Biomass and photovoltaic power stations


    Comparison of land use and efficiencies Authors: Dr. Mirco AndreottiElisa Samorì Abstract: In this article we present a summary of the studies undertaken to evaluate the energy balance in energy production from renewable sources. We report the evaluations, their pros and cons, and their potential solutions for the production of energy from biogas, vegetable oil and photovoltaics. The results have been assessed by analysing power station designs and presentations, and data from Terna and ARPA. The study concludes by illustrating that photovoltaics are clearly more efficient than biomass energy production and recommendations are made about careful exploitation of the environment.

    Introduction

    The use of fossil fuels undoubtedly gives rise to a variety of problems: an increase in carbon dioxide in the atmosphere, the emission of harmful substances and the inevitable exhaustion of the fuel itself.

    Many technologies for electricity production have been considered in order to tackle these problems. Among the various solutions we would like to examine and compare are biomass and photovoltaic technologies.

    Biomass

    The technology of biomass energy production is based on the production of fuels that come from plant and/or organic sources which enable an electricity generator to function. Biomass is considered to be a source of renewable green energy.

    It is renewable because the fuel is produced from annual cultivation cycles, therefore the production cycle is limited for only a brief amount of time (as opposed to petrolium production which requires geologic time scales).

    It is also a green technology because the carbon cycle does not contribute to the increase of carbon dioxide in the atmosphere. This is due to the fact that the carbon released by burning is then reabsorbed by growing plants. Among the various sources of biomass that are spreading across Italy we consider as examples a biogas station and vegetable oil.

    In biogas plants, the agricultural product is used to produce biogas from fermentation and then used as a fuel for the generators. In vegetable oil plants, combustible oil is extracted from the agricultural product in order to fuel the generators.

    It is easy to understand that being a source of renewable energy, biomass is no more than a conversion of solar energy, which is the only inexhaustible source of energy that originates outside of the earth.

    Solar energy is used by plants to synthesise organic material through the photosynthesis of chlorophyll. Fuel is extracted from this in order to power generators.

    Photovoltaics

    A photovoltaic plant directly converts solar energy into electricity through the photoelectric effect. This technology is therefore part of renewable energy production. These power plants do not emit any type of substance into the atmosphere because the process is not based on a combustion cycle.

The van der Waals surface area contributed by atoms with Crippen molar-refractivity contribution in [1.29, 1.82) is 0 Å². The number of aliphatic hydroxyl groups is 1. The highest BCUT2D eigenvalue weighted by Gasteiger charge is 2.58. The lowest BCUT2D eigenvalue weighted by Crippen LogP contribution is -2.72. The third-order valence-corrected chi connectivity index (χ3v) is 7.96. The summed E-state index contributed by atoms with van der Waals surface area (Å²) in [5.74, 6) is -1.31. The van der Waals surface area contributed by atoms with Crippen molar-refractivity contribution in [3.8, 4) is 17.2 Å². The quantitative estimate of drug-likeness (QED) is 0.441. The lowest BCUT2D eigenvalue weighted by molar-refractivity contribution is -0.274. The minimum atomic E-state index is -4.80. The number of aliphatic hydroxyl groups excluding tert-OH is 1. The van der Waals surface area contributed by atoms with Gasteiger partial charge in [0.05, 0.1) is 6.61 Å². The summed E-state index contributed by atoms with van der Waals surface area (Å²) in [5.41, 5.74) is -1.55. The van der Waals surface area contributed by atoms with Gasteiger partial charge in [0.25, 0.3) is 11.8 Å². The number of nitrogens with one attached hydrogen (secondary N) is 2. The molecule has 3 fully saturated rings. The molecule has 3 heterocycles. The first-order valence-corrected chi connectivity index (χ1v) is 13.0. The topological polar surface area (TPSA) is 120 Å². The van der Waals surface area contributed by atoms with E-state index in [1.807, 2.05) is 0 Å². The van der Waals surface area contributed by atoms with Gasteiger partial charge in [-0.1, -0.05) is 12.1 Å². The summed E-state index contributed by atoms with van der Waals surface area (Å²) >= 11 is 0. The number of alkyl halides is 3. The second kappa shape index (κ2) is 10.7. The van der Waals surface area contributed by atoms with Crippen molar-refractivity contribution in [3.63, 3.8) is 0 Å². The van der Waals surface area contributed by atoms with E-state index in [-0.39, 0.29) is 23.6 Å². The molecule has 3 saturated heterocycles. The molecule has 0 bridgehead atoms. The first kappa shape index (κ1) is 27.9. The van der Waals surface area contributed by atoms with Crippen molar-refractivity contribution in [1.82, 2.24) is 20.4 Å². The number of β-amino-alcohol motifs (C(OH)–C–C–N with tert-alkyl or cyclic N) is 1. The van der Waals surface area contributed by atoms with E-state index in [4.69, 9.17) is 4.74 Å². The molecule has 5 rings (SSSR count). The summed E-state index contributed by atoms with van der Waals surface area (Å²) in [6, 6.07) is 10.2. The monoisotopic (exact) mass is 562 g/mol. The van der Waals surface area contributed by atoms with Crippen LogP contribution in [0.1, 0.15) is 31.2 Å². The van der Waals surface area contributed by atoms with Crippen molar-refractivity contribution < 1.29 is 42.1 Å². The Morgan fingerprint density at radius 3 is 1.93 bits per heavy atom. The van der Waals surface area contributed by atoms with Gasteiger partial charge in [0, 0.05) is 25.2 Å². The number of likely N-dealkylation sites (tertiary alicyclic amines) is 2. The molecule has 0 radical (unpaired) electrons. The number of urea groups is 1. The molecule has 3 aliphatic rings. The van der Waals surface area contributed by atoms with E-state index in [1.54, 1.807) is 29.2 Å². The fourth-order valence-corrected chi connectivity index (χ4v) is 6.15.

Problems associated with biomass

    Among the inherent problems that can arise from biomass are the use of fossil fuels for cultivation and the use of fertilisers.

    With regard to the first problem, the studies undertaken demonstrate that biogas and vegetable oil use 2% and 13% respectively of the diesel oil that would be needed to produce the same energy with a traditional thermoelectric station operating exclusively on fossil fuels.

    Therefore, we can conclude that incidence in the use of fossil fuels for land cultivation can be considered minimal, if not nonexistant.

    A bigger problem arises with the inevitable use of fertilisers. This leads to the emission of nitrogen and its various compounds into the atmosphere, which are harmful to health and the environment.

    Problems associated with photovoltaics

    The fundamental problem of a photovoltaic plant is that it produces electricity according to the solar cycle, be it daily or annually. This means that a power plant could produce energy surplus to requirements in certain periods and be lacking at other times.

    This problem could be resolved with photovoltaic systems that store energy, as has been proposed by some experimental power plants.

    Already in the experimental stage are, for example, plants with hydrogen storage that use energy in excess of the demand to produce hydrogen and re-use it to produce energy during periods in which photovoltaics fail to meet the demand for energy.

    Other problems could be the use of some highly toxic substances such as Cadmium Telluride, the disposal of used solar panels, changes to the environment caused by the installation of photovoltaic cells with the subsequent change in albedo and potential creation of microclimates that are different from the original environment.

    Studies demonstrate that these effects seem to be minor. With regard to disposal there are two pilot plants in the world that recycle used solar panels by restoring them and rebuilding new panels from old parts.